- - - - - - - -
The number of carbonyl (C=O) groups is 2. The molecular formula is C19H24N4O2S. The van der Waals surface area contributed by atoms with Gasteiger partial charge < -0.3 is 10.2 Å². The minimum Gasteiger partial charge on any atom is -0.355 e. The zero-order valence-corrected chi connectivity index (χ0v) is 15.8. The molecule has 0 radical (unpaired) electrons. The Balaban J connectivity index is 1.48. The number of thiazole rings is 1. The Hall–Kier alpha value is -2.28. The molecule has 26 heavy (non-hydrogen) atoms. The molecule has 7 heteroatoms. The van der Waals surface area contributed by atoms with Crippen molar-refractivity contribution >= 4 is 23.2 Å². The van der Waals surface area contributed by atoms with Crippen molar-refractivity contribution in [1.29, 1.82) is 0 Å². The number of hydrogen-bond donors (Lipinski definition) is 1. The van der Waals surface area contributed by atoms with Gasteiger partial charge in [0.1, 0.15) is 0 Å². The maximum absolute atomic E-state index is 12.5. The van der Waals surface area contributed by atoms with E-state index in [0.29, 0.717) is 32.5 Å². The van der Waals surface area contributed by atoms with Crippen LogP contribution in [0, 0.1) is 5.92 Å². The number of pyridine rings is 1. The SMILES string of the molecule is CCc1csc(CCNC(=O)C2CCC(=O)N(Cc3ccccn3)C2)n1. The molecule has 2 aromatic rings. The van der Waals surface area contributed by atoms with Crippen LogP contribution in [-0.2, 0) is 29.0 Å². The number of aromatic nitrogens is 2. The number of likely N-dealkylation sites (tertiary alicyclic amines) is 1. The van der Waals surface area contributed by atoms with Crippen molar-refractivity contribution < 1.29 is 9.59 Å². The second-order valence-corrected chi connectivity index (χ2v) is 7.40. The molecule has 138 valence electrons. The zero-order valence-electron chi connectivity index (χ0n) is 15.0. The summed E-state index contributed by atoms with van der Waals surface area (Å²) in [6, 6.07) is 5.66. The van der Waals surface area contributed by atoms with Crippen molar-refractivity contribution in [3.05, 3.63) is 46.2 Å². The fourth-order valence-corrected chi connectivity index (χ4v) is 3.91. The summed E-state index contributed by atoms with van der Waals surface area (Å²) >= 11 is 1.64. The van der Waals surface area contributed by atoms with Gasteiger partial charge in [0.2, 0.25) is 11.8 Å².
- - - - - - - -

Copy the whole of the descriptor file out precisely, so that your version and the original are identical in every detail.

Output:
The number of carbonyl (C=O) groups is 2. The molecular formula is C19H24N4O2S. The van der Waals surface area contributed by atoms with Gasteiger partial charge < -0.3 is 10.2 Å². The minimum Gasteiger partial charge on any atom is -0.355 e. The zero-order valence-corrected chi connectivity index (χ0v) is 15.8. The molecule has 0 radical (unpaired) electrons. The Balaban J connectivity index is 1.48. The number of thiazole rings is 1. The Hall–Kier alpha value is -2.28. The molecule has 26 heavy (non-hydrogen) atoms. The molecule has 7 heteroatoms. The van der Waals surface area contributed by atoms with Crippen molar-refractivity contribution >= 4 is 23.2 Å². The van der Waals surface area contributed by atoms with Crippen molar-refractivity contribution in [1.29, 1.82) is 0 Å². The number of hydrogen-bond donors (Lipinski definition) is 1. The van der Waals surface area contributed by atoms with Gasteiger partial charge in [0.1, 0.15) is 0 Å². The maximum absolute atomic E-state index is 12.5. The van der Waals surface area contributed by atoms with E-state index in [0.29, 0.717) is 32.5 Å². The van der Waals surface area contributed by atoms with Crippen LogP contribution in [0, 0.1) is 5.92 Å². The number of pyridine rings is 1. The SMILES string of the molecule is CCc1csc(CCNC(=O)C2CCC(=O)N(Cc3ccccn3)C2)n1. The molecule has 2 aromatic rings. The van der Waals surface area contributed by atoms with Crippen LogP contribution in [-0.2, 0) is 29.0 Å². The number of aromatic nitrogens is 2. The number of likely N-dealkylation sites (tertiary alicyclic amines) is 1. The van der Waals surface area contributed by atoms with Crippen molar-refractivity contribution < 1.29 is 9.59 Å². The second-order valence-corrected chi connectivity index (χ2v) is 7.40. The molecule has 138 valence electrons. The zero-order valence-electron chi connectivity index (χ0n) is 15.0. The summed E-state index contributed by atoms with van der Waals surface area (Å²) in [6, 6.07) is 5.66. The van der Waals surface area contributed by atoms with Crippen molar-refractivity contribution in [3.05, 3.63) is 46.2 Å². The fourth-order valence-corrected chi connectivity index (χ4v) is 3.91. The summed E-state index contributed by atoms with van der Waals surface area (Å²) >= 11 is 1.64. The van der Waals surface area contributed by atoms with Gasteiger partial charge in [0.2, 0.25) is 11.8 Å².